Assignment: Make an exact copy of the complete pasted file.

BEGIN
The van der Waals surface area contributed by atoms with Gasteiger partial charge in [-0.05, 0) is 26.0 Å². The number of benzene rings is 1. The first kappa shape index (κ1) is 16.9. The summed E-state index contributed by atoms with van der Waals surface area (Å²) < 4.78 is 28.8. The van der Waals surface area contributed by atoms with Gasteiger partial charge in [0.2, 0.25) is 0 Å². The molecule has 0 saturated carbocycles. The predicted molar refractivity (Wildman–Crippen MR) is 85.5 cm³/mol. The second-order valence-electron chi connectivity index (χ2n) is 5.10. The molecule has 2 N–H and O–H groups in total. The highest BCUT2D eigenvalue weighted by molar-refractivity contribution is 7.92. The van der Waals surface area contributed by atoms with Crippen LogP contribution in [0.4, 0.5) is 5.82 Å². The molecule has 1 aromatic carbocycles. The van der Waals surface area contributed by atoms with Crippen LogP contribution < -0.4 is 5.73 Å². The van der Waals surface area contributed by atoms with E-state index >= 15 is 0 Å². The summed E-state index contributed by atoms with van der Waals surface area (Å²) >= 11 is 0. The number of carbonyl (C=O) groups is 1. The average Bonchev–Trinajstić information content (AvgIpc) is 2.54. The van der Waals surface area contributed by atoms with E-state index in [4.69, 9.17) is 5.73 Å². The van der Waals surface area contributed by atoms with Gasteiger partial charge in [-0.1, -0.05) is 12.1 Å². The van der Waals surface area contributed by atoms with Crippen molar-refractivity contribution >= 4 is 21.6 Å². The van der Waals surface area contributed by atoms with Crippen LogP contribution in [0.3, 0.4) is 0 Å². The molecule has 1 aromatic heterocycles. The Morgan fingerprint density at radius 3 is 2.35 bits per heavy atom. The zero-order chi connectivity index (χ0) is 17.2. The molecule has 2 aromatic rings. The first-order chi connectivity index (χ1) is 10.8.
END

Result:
The van der Waals surface area contributed by atoms with Gasteiger partial charge in [-0.05, 0) is 26.0 Å². The number of benzene rings is 1. The first kappa shape index (κ1) is 16.9. The summed E-state index contributed by atoms with van der Waals surface area (Å²) < 4.78 is 28.8. The van der Waals surface area contributed by atoms with Gasteiger partial charge in [0.2, 0.25) is 0 Å². The molecule has 0 saturated carbocycles. The predicted molar refractivity (Wildman–Crippen MR) is 85.5 cm³/mol. The second-order valence-electron chi connectivity index (χ2n) is 5.10. The molecule has 2 N–H and O–H groups in total. The highest BCUT2D eigenvalue weighted by molar-refractivity contribution is 7.92. The van der Waals surface area contributed by atoms with Crippen LogP contribution in [0.4, 0.5) is 5.82 Å². The molecule has 1 aromatic carbocycles. The van der Waals surface area contributed by atoms with Crippen LogP contribution < -0.4 is 5.73 Å². The van der Waals surface area contributed by atoms with E-state index >= 15 is 0 Å². The summed E-state index contributed by atoms with van der Waals surface area (Å²) >= 11 is 0. The number of carbonyl (C=O) groups is 1. The average Bonchev–Trinajstić information content (AvgIpc) is 2.54. The van der Waals surface area contributed by atoms with E-state index in [4.69, 9.17) is 5.73 Å². The van der Waals surface area contributed by atoms with Gasteiger partial charge in [-0.1, -0.05) is 12.1 Å². The van der Waals surface area contributed by atoms with Crippen molar-refractivity contribution >= 4 is 21.6 Å². The van der Waals surface area contributed by atoms with Crippen LogP contribution in [0.3, 0.4) is 0 Å². The molecule has 1 aromatic heterocycles. The Morgan fingerprint density at radius 3 is 2.35 bits per heavy atom. The zero-order chi connectivity index (χ0) is 17.2. The molecule has 2 aromatic rings. The first-order chi connectivity index (χ1) is 10.8.